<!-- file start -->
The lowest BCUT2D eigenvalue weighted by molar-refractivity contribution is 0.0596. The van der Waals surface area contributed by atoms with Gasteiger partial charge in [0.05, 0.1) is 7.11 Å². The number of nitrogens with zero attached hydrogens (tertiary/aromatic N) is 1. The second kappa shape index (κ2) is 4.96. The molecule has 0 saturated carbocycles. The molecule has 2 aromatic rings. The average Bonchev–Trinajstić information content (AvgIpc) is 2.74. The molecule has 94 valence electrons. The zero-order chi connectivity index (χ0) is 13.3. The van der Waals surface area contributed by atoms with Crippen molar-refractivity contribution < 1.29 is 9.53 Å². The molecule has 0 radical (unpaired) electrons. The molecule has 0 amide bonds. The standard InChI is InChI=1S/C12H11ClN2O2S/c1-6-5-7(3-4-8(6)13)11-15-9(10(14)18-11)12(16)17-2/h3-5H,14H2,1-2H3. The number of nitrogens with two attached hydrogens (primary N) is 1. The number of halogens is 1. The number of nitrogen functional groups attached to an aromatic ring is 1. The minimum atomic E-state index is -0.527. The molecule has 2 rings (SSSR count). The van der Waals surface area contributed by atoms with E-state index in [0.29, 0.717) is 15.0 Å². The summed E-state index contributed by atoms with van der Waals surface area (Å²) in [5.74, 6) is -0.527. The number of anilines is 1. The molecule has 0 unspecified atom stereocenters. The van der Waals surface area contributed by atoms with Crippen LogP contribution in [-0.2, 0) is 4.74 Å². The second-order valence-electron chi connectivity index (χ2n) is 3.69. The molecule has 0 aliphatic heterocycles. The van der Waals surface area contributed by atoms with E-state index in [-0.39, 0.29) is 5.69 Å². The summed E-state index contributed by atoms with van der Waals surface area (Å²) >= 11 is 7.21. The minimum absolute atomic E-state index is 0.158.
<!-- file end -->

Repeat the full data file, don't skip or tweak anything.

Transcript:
The lowest BCUT2D eigenvalue weighted by molar-refractivity contribution is 0.0596. The van der Waals surface area contributed by atoms with Gasteiger partial charge in [0.05, 0.1) is 7.11 Å². The number of nitrogens with zero attached hydrogens (tertiary/aromatic N) is 1. The second kappa shape index (κ2) is 4.96. The molecule has 0 saturated carbocycles. The molecule has 2 aromatic rings. The average Bonchev–Trinajstić information content (AvgIpc) is 2.74. The molecule has 94 valence electrons. The zero-order chi connectivity index (χ0) is 13.3. The van der Waals surface area contributed by atoms with Crippen molar-refractivity contribution < 1.29 is 9.53 Å². The molecule has 0 radical (unpaired) electrons. The molecule has 0 amide bonds. The standard InChI is InChI=1S/C12H11ClN2O2S/c1-6-5-7(3-4-8(6)13)11-15-9(10(14)18-11)12(16)17-2/h3-5H,14H2,1-2H3. The number of nitrogens with two attached hydrogens (primary N) is 1. The number of halogens is 1. The number of nitrogen functional groups attached to an aromatic ring is 1. The minimum atomic E-state index is -0.527. The molecule has 2 rings (SSSR count). The van der Waals surface area contributed by atoms with E-state index in [0.29, 0.717) is 15.0 Å². The summed E-state index contributed by atoms with van der Waals surface area (Å²) in [5.74, 6) is -0.527. The number of anilines is 1. The molecule has 0 unspecified atom stereocenters. The van der Waals surface area contributed by atoms with Crippen LogP contribution in [-0.2, 0) is 4.74 Å². The second-order valence-electron chi connectivity index (χ2n) is 3.69. The molecule has 0 aliphatic heterocycles. The van der Waals surface area contributed by atoms with E-state index in [-0.39, 0.29) is 5.69 Å². The summed E-state index contributed by atoms with van der Waals surface area (Å²) >= 11 is 7.21. The minimum absolute atomic E-state index is 0.158.